Wagenknecht is one of the most prominent opponents of Germany’s military support for Ukraine against Russia’s war of aggression. She has given voice to some of the central concerns of the peace movement, speaking out against weapons shipments and militarism. Yet just as she dismissed the “counterrevolution” in East Germany, she’s expressed little sympathy toward the victims in Ukraine. In her statements, Ukrainian president Volodymyr Zelensky appears as the real warmonger because he refuses to surrender.
In Wagenknecht’s geopolitical coordinate system, Russia’s war of aggression is a defensive reaction to NATO expansion, and Putin is a rational power player simply trying to keep the West in check. This line has its roots in the West German peace movement and the SED/PDS, and Wagenknecht has been able to garner support with it in the former East, where it still enjoys considerable purchase. At the same time, it has also made her a star among internet conspiracy theorists.
Wagenknecht now stands for a kind of West Germany noir. Her economic policies follow in the footsteps of postwar social democracy’s turn toward ordoliberalism, which saw the SPD reject socialism in favor of capitalist markets guided by welfare spending and Keynesianism. She has also completely jettisoned left-wing internationalism, adopting the nationally regulated welfare state as her model while criticizing cosmopolitan elites and European integration.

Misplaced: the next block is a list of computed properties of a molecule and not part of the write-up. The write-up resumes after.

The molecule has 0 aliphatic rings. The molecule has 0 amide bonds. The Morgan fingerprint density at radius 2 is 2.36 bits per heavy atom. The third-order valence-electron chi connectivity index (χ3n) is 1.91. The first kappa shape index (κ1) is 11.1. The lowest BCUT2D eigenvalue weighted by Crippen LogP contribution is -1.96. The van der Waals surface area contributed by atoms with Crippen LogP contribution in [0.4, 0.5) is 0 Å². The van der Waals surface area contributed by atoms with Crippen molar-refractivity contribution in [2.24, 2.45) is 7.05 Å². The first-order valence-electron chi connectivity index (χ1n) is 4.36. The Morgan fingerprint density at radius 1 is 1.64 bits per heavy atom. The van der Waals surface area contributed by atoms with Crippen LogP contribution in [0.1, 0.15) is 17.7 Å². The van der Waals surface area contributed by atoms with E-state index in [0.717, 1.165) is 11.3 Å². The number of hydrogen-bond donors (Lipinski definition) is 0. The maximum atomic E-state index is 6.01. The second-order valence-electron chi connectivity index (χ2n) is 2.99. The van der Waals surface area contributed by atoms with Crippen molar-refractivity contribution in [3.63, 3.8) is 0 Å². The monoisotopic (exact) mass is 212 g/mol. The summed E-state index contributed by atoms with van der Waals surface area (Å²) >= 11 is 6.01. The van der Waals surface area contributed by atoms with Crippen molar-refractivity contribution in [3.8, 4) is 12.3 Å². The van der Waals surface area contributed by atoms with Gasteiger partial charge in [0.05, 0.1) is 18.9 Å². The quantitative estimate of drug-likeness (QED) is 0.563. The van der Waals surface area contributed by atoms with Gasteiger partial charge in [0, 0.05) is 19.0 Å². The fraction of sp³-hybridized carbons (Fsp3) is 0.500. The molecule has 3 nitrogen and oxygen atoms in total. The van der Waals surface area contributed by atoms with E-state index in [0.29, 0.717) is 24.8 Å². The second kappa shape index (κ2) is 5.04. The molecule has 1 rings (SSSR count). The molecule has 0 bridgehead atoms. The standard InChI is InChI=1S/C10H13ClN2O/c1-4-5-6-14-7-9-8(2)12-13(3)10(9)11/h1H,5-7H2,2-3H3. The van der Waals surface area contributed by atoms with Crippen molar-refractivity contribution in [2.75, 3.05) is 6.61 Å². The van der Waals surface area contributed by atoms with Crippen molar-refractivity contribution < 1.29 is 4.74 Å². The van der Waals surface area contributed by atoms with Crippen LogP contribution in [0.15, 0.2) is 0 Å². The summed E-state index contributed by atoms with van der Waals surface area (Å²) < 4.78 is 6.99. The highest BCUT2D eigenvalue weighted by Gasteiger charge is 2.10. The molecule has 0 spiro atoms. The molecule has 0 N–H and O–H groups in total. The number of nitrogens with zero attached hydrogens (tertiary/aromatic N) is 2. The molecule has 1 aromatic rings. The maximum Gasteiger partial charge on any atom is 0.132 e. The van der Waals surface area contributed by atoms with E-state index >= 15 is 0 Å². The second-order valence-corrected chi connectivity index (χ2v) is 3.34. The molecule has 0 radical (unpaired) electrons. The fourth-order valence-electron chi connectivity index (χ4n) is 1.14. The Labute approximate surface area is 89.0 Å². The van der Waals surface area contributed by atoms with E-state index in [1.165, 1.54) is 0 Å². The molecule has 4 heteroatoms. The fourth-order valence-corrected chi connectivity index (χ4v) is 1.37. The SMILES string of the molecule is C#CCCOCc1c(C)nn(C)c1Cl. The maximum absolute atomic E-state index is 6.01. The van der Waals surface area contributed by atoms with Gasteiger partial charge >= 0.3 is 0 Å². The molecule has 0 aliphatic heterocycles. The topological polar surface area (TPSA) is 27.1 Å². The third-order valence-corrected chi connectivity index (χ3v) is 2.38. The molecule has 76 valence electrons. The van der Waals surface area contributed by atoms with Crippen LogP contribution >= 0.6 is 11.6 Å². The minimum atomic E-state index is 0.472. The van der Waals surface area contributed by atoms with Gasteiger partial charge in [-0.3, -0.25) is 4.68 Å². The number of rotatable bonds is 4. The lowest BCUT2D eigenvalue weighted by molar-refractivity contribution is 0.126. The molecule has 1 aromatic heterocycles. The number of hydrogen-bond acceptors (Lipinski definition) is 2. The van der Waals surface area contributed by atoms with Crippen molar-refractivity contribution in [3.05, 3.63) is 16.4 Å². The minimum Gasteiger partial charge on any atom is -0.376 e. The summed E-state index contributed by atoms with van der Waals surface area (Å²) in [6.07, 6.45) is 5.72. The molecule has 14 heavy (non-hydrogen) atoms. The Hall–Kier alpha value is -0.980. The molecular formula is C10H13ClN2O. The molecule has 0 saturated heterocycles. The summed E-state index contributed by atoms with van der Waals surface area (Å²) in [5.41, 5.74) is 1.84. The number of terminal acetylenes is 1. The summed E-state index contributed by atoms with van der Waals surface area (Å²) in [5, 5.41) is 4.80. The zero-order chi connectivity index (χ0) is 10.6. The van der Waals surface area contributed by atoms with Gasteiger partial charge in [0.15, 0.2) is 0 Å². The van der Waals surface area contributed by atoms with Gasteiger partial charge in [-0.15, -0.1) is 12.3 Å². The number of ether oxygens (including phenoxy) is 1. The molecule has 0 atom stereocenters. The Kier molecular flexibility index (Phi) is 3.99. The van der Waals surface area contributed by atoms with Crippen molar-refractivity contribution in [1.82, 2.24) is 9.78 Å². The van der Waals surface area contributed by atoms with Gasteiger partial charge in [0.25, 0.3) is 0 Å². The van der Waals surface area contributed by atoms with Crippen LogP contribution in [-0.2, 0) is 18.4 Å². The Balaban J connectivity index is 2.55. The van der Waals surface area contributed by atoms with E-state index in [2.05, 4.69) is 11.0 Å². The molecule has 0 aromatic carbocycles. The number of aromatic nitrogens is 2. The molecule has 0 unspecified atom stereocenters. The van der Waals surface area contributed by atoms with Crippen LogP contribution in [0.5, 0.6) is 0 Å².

An electoral formation around Wagenknecht would result in a party the likes of which have never existed in Germany — a party that positions itself simultaneously as both left and right. It would compete for votes not only with the AfD but also with the more economically progressive wing of the CDU and the right wing of the SPD. In this sense, it would in fact represent something like a Querfront, or a “transversal” formation: whereas the Left has historically sought to win over alienated workers to international socialism, Wagenknecht’s project performs the reverse, trying to conform and adapt to the New Right in the hopes of stopping the rightward shift. Wagenknecht is neither a racist nor a right-winger, but this just makes matters worse: by legitimizing the discourse of the Right, her instrumental use of affective politics ultimately promises to further normalize and even strengthen the AfD.